The Flat Rock area in Lithonia, Georgia is home to one of metro Atlanta's oldest African American communities. Located just 25 minutes east of Atlanta, Flat Rock has a rich history of self-determination, self-sufficiency and survival.
Enslaved persons were first taken to the Flat Rock area in the early 19th century. Many Africans were first taken by force to US states such as Virginia and South Carolina before being transported by their European captors to Georgia.
Georgia became a major force in the slave industry due to the vast agricultural resources available at that time. Cotton, of course, being the most significant part of this equation.
Africans were taken from countries including Senegal, Angola, Nigeria, Cameroon, and Ghana. In In Search of Our Roots How 19 Extraordinary African Americans Reclaimed Their Past, author Henry Gates Jr. says Professor Linda Heywood and John Thornton (of Boston University) 'recently estimated that about fifty ethnic groups in Africa primarily made up the body of slaves who became the ancestors of the African American people.'
These ethnic groups account for the ancestry of a large portion of Flat Rock area African American residents who are directly descended from enslaved Africans.
David Eltis, author of The Rise of African Slavery in the Americas, directed the compilation of the Trans- Atlantic Slave Trade Database. This database is largely made up of records maintained by the various shipping companies who were at the heart of the trans-atlantic slave trade. Eltis' database has become an indispensable reference for those researching the ethnicities of Africans shipped off to the 'new world'.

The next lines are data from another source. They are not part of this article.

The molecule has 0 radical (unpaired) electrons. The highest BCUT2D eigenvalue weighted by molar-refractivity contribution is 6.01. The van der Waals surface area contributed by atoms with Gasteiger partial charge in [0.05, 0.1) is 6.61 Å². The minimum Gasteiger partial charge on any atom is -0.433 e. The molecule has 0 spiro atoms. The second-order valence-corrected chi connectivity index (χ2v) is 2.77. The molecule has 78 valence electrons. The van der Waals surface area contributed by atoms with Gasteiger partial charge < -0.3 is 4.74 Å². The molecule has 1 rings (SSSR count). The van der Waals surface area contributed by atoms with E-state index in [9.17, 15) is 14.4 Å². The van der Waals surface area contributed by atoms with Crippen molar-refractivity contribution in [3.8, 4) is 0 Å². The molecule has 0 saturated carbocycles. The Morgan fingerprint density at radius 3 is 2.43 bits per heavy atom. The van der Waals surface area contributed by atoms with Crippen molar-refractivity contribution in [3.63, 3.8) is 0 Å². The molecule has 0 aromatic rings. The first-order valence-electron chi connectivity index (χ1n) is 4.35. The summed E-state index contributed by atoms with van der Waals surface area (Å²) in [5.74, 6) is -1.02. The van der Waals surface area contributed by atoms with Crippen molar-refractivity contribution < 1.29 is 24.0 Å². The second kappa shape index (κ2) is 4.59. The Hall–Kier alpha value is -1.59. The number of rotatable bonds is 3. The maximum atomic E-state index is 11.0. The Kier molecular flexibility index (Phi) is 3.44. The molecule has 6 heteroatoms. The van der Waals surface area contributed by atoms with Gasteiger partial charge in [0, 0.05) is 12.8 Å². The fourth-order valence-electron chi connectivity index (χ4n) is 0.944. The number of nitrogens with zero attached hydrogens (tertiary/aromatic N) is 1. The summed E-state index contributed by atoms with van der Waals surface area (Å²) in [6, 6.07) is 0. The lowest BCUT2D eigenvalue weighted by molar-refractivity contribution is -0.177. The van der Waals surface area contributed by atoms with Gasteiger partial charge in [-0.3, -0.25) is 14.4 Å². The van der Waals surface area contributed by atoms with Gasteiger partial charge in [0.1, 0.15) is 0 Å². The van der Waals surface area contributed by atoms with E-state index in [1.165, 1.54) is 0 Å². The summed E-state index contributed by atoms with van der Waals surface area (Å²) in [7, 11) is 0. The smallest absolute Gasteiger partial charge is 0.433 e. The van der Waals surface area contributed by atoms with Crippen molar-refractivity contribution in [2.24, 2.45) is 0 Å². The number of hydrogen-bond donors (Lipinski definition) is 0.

Research can also be conducted at the Flat Rock archive. The Flat Rock archive is housed in long-term resident Reverend T.A. Bryant’s former home. He donated the cozy four-roomed house, which is now a museum dedicated to preserving the history of Flat Rock. Bryant and fellow Flat Rock resident Johnny Waits hope to use the archive as a resource for educating the public about this important part of the region. The Flat Rock archive houses historical maps, photographs and documents dating back as far as 1822.
There is also the Flat Rock slave cemetery- DeKalb County’s oldest- with Native American burial sites also, some believed to date back to the Archaic period (3,000-1,500 B.C.E)
Today Flat Rock resembles a typical unadorned southern neighborhood. Sturdy single-level homes punctuate the green, spacious landscape. Arabia Mountain is within walking distance. The 1822 Lyon family Plantation is within walking distance too, its cramped slave quarters still intact.
Even now- some 145 years after slavery- many Flat Rock residents are still related to each other, their bloodlines flowing from the same African source.
In Search of Our Roots How 19 Extraordinary African Americans Reclaimed Their Past by Henry Louis Gates, Jr. (published 2009)
The history of DeKalb County, Georgia, 1822-1900 by Vivian Price (published 1997)